These and other letters were read aloud in church meetings, and usually copied for further circulation. With the proliferation of letters, however, you can imagine that there would increasingly be the problem of ascertaining which letters were orthodox and which were not. The idea was that these letters were supposed to be, in the words of Paul (2Tim 3:16-17), “profitable for doctrine, for reproof, for correction, for instruction in righteousness” and the general equipping of the church. As an example, Bishop Dionysius of Corinth (ca.168AD) wrote to Bishop Soter of Rome the following message:-
We read your letter today, the Lord’s Day, and shall continue to read it frequently for our admonition, as we do with the earlier letter Clement wrote on your [i.e. the church at Rome’s] behalf.
The problem was that there also pseudo-epigraphs (letters falsely claiming to be from another author) as well as letters from disputed individuals espousing questionable or heretic teaching. Bishop Serapion of Antioch (ca. 200AD) found out that a certain “Gospel of Peter” was being read among the churches in Antioch and after some investigation, stopped them on the basis that the theology was questionable (it was docetic.) Increasingly the need for some kind of checking became important to ensure that churches were not being misled by unorthodox writings. This was further compounded by the fact that an influential church leader, Marcion (ca. 144AD), was rejecting some letters ascribed to Paul, and all of the OT scriptures, and had come up with his own list of approved books and letters:-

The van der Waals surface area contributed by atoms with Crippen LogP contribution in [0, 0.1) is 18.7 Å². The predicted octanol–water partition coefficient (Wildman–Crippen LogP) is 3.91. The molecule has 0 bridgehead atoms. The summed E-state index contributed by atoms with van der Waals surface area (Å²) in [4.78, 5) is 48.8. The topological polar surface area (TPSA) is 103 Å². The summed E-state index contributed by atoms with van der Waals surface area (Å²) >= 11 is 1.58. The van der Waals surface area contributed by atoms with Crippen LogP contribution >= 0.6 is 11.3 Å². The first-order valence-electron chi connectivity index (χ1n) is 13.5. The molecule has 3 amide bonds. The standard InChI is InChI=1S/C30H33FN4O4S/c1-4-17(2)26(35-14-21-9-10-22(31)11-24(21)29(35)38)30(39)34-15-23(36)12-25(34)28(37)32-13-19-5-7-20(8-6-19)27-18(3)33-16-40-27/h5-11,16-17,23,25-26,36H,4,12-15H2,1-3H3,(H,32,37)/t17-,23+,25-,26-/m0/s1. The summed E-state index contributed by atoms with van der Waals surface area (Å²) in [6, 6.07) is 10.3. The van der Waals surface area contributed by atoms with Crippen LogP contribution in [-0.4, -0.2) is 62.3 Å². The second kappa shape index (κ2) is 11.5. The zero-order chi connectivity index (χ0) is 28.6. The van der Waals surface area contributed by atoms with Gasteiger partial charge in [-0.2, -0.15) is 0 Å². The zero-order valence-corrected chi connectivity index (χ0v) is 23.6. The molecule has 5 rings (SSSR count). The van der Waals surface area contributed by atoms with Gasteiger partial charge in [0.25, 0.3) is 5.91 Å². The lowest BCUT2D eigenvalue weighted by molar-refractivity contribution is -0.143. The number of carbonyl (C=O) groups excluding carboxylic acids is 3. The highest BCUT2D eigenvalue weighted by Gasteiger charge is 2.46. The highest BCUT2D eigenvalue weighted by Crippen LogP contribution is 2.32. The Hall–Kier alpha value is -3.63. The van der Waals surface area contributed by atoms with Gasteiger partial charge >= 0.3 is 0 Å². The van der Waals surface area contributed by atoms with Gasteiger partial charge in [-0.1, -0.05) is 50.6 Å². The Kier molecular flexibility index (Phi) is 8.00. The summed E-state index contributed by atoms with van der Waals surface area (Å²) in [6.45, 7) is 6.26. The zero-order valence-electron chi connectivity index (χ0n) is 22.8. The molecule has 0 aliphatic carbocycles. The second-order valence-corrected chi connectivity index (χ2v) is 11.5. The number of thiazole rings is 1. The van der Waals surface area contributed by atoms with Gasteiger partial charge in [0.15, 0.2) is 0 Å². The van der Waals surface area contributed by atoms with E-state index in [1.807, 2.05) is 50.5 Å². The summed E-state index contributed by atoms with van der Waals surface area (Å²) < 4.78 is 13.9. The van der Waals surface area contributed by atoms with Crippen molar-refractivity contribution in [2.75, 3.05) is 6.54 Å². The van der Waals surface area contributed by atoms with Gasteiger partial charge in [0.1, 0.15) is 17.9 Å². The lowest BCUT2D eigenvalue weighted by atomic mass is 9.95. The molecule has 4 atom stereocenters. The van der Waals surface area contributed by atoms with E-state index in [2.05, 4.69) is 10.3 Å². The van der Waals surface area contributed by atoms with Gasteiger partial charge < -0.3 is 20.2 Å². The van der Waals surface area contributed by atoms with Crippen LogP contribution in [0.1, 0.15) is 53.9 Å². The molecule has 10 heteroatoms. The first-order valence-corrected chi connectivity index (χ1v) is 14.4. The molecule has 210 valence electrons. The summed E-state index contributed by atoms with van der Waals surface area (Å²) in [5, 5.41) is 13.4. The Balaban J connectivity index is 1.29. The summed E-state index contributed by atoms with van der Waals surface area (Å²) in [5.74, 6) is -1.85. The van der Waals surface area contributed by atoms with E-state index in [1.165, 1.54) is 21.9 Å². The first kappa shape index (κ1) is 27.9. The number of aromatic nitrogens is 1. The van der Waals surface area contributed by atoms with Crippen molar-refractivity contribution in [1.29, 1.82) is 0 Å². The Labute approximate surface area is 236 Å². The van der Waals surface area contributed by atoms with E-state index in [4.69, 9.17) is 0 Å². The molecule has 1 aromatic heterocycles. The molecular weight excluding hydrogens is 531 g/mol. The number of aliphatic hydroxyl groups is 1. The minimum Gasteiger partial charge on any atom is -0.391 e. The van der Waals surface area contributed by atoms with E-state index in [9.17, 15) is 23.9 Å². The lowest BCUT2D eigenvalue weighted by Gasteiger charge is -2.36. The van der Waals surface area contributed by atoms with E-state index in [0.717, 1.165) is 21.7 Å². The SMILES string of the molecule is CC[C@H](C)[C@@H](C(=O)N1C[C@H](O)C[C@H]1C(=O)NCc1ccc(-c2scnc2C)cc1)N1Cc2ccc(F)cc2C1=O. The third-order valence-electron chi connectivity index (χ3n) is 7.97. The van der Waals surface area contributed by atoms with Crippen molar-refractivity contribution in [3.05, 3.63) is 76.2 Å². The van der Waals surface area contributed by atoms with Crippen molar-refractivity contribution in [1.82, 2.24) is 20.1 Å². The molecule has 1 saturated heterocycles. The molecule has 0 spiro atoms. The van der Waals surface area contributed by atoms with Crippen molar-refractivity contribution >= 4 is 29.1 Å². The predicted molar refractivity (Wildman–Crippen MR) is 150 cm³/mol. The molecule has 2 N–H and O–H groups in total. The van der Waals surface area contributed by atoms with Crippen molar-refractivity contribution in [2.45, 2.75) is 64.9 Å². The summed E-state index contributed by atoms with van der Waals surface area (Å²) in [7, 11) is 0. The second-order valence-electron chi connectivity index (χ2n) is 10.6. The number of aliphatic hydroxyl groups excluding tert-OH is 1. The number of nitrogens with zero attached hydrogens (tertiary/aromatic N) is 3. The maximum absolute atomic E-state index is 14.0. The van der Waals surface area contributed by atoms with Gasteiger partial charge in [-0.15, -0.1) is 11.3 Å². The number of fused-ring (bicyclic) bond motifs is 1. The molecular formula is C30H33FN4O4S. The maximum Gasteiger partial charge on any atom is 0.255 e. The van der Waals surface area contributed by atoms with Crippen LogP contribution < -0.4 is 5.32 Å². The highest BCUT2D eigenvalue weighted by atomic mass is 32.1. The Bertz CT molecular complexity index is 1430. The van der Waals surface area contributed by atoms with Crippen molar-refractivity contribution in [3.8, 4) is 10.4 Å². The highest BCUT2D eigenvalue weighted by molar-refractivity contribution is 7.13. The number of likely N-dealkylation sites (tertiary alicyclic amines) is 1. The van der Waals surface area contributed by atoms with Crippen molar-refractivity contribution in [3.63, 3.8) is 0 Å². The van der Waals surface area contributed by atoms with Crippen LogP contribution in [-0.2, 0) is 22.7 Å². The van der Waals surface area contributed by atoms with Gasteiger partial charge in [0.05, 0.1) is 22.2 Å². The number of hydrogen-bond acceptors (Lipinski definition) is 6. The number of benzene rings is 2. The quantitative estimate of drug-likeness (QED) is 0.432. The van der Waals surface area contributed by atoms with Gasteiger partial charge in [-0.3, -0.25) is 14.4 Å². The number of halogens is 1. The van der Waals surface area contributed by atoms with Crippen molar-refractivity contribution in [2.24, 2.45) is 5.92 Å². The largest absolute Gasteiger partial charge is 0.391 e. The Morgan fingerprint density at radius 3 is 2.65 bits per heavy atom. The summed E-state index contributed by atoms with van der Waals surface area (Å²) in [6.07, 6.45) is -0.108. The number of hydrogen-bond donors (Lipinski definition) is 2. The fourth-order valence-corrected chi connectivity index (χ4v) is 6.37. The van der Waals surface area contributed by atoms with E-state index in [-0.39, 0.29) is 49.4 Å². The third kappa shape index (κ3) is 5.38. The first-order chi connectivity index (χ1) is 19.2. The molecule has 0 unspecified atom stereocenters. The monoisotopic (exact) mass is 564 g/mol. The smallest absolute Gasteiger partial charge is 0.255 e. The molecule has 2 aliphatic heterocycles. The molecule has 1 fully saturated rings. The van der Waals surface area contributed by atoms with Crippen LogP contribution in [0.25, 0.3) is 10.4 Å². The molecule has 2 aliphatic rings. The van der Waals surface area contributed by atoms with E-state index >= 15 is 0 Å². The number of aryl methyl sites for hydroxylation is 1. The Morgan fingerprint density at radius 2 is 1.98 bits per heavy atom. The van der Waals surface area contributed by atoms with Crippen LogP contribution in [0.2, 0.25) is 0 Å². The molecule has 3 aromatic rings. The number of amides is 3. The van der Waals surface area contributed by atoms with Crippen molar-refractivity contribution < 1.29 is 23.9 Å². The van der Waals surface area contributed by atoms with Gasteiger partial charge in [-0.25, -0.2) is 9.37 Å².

1 & 2 Corinthians
1 & 2 Thessalonians
while rejecting the gospels of Matthew and John.
These developments provided the impetus for the early church to put in some measures to ensure orthodoxy in the midst of a theologically volatile context where heresy was rife. The response was not as organised as we would like to think, with different parties coming up with their own measures and criteria. In 170AD, for example, another list was put up, likely in response to disputed lists such as Marcion’s. This list, known as the Muratorian Canon, contained 22 out of the 27 books of our NT, leaving out:-
1 & 2 Peter